“Anyone who proposes to do good must not expect people to roll stones out of his way, but must accept his lot calmly if they even roll a few more upon it. A strength which becomes clearer and stronger through its experience of such obstacles is the only strength that can conquer them.” -Albert Schweitzer
Throughout the initial Fellowship year, Fellows are reminded of this quote as they conduct their Schweitzer Community service projects, attend graduate level classes and continue to live extraordinary and exceptional lives as our country’s future Leaders in Service.
The celebration this year was enhanced by the first presentation of the Schweitzer-Spirited Award to Neil I. Goldfarb for his humanitarian efforts in the region and for serving as the first program director for the Greater Philadelphia chapter of the ASF.
For more information about the Albert Schweitzer Fellowship – Greater Philadelphia Program, click here.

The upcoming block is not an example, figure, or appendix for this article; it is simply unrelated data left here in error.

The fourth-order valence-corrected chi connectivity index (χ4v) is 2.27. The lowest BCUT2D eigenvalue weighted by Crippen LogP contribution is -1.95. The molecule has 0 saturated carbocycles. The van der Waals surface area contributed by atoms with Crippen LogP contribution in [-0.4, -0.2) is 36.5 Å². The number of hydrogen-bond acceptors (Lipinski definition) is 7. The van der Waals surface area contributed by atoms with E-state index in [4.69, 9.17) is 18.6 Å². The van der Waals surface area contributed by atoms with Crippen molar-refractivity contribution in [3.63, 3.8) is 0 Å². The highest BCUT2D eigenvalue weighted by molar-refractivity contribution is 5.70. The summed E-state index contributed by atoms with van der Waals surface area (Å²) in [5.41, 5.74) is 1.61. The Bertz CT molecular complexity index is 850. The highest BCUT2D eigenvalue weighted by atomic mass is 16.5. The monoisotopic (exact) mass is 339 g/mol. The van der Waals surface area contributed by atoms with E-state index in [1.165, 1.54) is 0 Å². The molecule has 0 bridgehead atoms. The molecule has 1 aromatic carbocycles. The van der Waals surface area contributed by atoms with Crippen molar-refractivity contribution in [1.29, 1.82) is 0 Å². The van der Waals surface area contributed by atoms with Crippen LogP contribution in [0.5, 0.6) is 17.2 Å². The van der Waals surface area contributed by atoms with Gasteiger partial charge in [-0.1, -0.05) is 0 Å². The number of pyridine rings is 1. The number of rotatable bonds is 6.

Monday, May 16, 2011
Director of Communications
Jefferson School of Population Health
Mike McCallister didn’t mince any words as he addressed the capacity crowd gathered on May 12 in Connelly Auditorium for the 20th Annual Dr. Raymond C. Grandon Lecture.
“We have an absolute disaster on our hands if we don’t address population health,” the Humana, Inc. chairman of the board and CEO noted. “If we don’t get ahead of this, we’re toast.”
McCallister’s talk, “A Roadmap to Creating a Real Health Care System,” touched on the unintended consequences of health reform; how real problems persist and are getting worse in the wake of reform, and how behavior change – one person at a time – can help fix our broken system. He dispelled a myth or two about what is driving health care costs (hint: it’s not insurance company profit margins), while pointing (poking?) a not-too-indirect finger at America’s collective midsection.